The golfer might look at these four Elements as obstacles to improving their golf game, but, in actuality, these provide a huge advantage for the golfer. Here’s WHY- The subconscious mind has no concept of time, doesn’t sleep, doesn’t distinguish between a virtual experience and an actual experience (THE MAIN ADVANTAGE), and the subconscious dominance in the golfer’s golf game. To heighten the golfer’s subconscious mind’s influence in the mental game of golf, the golfer needs to develop key muscle memory, or their Neuromuscular Junction in their golf game
Yogi Berra had two great quotes about baseball that can be easily applied to the golfer’s game as well:
- Baseball is 90% mental and the other half is physical.
- You don’t have to swing hard to hit a home run. If you got the timing and technique, it’ll go.
My grandfather, who was a New York Yankees fan, added the words and Technique to Yogi’s quote.
During my Xerox Box Golf Research Project that I did for a Kinesiology Project, I discovered three key muscles that the golfer needs work on to help develop their subconscious mind’s performance. These muscles are: the Pronator Quadratus muscle for the SYNC element, Hypothenar for the PRESET element, and the Brachio-Radialis muscle for the YAW element. By no means are these the only muscles used to establish the golfer’s golf swing sequence, because there are 640 muscles in the human body; and the golfer uses the majority of these muscles in performing their golf swing sequence. But, if the golfer could concentrate on these leading muscles, it would eliminate the confusion and need for swing thoughts that produce inconsistencies.
What these three muscle memories and four subconscious elements mean to the golfer’s game is that the golfer can literally work on their golf swing mechanics and fundamentals at any pace, and anywhere they go to develop a consistent, reliable, and repeatable golf swing sequence, based on three simple elements of SYNC, PRESET, and YAW. We perform these three elements instinctively everyday, so we just need to convince our subconscious mind to adopt them into the golf swing sequence.
I dedicated five sections in my book, The ESPY Golf Swing Coach, to the mental game of golf, or what I refer to as the mental horsepower, consisting of persistence, positive thinking, and developing muscle memory to improve the golfer’s mental game of golf. And the simple SYNC, PRESET, and YAW elements are the same elements that are in the typical baseball-type swing sequence.
Taking the Baseball Swing Sequence from the Batter’s Box to the Tee Box for a Classic Golf Swing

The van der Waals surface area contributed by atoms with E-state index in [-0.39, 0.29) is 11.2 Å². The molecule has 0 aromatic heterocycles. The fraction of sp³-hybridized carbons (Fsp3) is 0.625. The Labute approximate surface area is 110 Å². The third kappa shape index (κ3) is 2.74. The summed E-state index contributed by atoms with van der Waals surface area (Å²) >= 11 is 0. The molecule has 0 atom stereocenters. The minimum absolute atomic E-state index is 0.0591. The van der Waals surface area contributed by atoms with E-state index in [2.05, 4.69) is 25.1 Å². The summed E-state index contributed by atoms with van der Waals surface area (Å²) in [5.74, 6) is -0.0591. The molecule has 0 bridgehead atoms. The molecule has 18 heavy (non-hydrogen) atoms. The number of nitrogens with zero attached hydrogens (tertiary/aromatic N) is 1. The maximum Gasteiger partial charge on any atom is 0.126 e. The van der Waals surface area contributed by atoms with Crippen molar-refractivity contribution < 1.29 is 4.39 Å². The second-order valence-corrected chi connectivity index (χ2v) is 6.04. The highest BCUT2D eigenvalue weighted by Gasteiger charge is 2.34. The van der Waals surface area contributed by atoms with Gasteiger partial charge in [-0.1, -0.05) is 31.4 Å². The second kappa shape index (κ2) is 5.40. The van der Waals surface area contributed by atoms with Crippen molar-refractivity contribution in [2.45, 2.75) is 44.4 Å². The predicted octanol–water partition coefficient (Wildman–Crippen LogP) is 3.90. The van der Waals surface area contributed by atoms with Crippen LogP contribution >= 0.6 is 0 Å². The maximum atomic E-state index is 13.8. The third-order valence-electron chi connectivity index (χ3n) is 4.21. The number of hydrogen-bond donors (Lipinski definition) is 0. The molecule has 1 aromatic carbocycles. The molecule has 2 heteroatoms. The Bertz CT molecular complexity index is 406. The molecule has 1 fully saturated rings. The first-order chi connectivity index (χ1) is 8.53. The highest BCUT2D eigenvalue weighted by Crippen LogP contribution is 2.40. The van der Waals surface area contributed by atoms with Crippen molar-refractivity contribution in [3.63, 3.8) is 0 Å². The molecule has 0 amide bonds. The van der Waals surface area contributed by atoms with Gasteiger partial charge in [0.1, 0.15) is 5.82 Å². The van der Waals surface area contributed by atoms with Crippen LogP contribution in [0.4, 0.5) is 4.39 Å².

As illustrated in the two Figures above from the research that I conducted during my Xerox Box Golf Research Project, I was able to successfully compare the golf swing vs. baseball swing using time-lapse photography. The strongest comparison between these two swings shows how the wrists are synced and preset in the initial part of the golf swing sequence. This Sync/Preset technique provides a significant muscle memory that the golfer can actually work on anytime or any place to develop their routine.
Here’s WHY this Sync/Preset maneuver works for the golfer on the golf course. How many times does a golfer remember playing either baseball and/or softball before, and stepping into the batter’s box and thinking about their baseball swing mechanics or fundamentals? I would guess NEVER! The only thing the batter remembers is feeling the bat in their hands and concentrating on the pitch, while trying to pick up the movement of the baseball and how the threads are rotating. The batter’s hands/wrists and lower forearms are already preset in the baseball-type swing.
I use as one of my golf coaching props a pair of boxing gloves. At first, it seems pretty odd to use a pair of boxing gloves to teach the golf swing sequence. But the boxing gloves are a great way to identify the wrist and lower forearm and how they are Sync/Preset. The wrist is not where the golfer would wear their wristwatch, for this is the lower forearm. The wrist consist of two of the strongest and most dexterous muscles, called Thenars (Thenar and Hypothenar) shown below, that have direct contact with the handle of the golf club. That should grab every golfer’s the attention! Even Ben Hogan referenced the Thenars and Hypothenars in his commentaries.
Here’s how the golfer can take a simple golf baton, show below, and develop their own training technique to establish the essential mental game of golf. In my training sessions, I preform the following swing sequence using a mental image for each SYNC, PRESET, and YAW element, starting slow at first before actually reaching natural pace.The following sequences are in reference to a right-handed golfer:
- SYNC– CAMMING the right Pronator Quadratus muscle, similar to how a boxer would rotate the right wristband 90 degrees clockwise.
- PRESET or PROTRACT– CAMMING-OVER the left Hypothenar, like how a pinball machine flipper would work, or how an Ax blade would be rotated 90 degrees clockwise.